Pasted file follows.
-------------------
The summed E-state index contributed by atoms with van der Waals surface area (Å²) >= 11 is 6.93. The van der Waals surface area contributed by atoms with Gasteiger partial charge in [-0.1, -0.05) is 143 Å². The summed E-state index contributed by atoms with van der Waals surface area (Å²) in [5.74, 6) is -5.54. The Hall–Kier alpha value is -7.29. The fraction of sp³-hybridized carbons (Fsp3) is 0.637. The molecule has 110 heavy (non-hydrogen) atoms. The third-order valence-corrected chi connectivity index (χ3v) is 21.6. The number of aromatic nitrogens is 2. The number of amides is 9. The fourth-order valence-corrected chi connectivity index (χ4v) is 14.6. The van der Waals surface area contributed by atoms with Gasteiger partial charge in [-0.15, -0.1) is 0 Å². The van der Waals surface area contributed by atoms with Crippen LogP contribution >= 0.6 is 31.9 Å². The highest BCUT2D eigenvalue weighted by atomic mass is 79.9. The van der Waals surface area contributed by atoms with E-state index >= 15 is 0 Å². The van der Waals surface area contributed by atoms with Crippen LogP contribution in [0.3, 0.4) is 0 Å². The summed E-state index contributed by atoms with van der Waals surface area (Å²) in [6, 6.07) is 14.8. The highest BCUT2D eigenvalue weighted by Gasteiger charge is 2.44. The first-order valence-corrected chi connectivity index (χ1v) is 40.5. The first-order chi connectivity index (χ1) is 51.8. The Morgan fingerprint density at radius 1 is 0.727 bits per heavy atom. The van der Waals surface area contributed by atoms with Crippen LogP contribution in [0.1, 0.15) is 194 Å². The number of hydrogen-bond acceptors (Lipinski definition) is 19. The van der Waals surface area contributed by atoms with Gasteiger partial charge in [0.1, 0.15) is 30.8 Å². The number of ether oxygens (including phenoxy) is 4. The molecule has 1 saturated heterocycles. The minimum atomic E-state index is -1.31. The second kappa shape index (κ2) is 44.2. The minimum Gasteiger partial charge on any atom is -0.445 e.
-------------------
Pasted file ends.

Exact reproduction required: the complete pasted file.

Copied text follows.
The summed E-state index contributed by atoms with van der Waals surface area (Å²) >= 11 is 6.93. The van der Waals surface area contributed by atoms with Gasteiger partial charge in [-0.1, -0.05) is 143 Å². The summed E-state index contributed by atoms with van der Waals surface area (Å²) in [5.74, 6) is -5.54. The Hall–Kier alpha value is -7.29. The fraction of sp³-hybridized carbons (Fsp3) is 0.637. The molecule has 110 heavy (non-hydrogen) atoms. The third-order valence-corrected chi connectivity index (χ3v) is 21.6. The number of aromatic nitrogens is 2. The number of amides is 9. The fourth-order valence-corrected chi connectivity index (χ4v) is 14.6. The van der Waals surface area contributed by atoms with Gasteiger partial charge in [-0.15, -0.1) is 0 Å². The van der Waals surface area contributed by atoms with Crippen LogP contribution >= 0.6 is 31.9 Å². The highest BCUT2D eigenvalue weighted by atomic mass is 79.9. The van der Waals surface area contributed by atoms with E-state index >= 15 is 0 Å². The van der Waals surface area contributed by atoms with Crippen LogP contribution in [0.3, 0.4) is 0 Å². The summed E-state index contributed by atoms with van der Waals surface area (Å²) in [6, 6.07) is 14.8. The highest BCUT2D eigenvalue weighted by Gasteiger charge is 2.44. The first-order valence-corrected chi connectivity index (χ1v) is 40.5. The first-order chi connectivity index (χ1) is 51.8. The Morgan fingerprint density at radius 1 is 0.727 bits per heavy atom. The van der Waals surface area contributed by atoms with Crippen LogP contribution in [0.1, 0.15) is 194 Å². The number of hydrogen-bond acceptors (Lipinski definition) is 19. The van der Waals surface area contributed by atoms with Gasteiger partial charge in [0.1, 0.15) is 30.8 Å². The number of ether oxygens (including phenoxy) is 4. The molecule has 1 saturated heterocycles. The minimum atomic E-state index is -1.31. The second kappa shape index (κ2) is 44.2. The minimum Gasteiger partial charge on any atom is -0.445 e.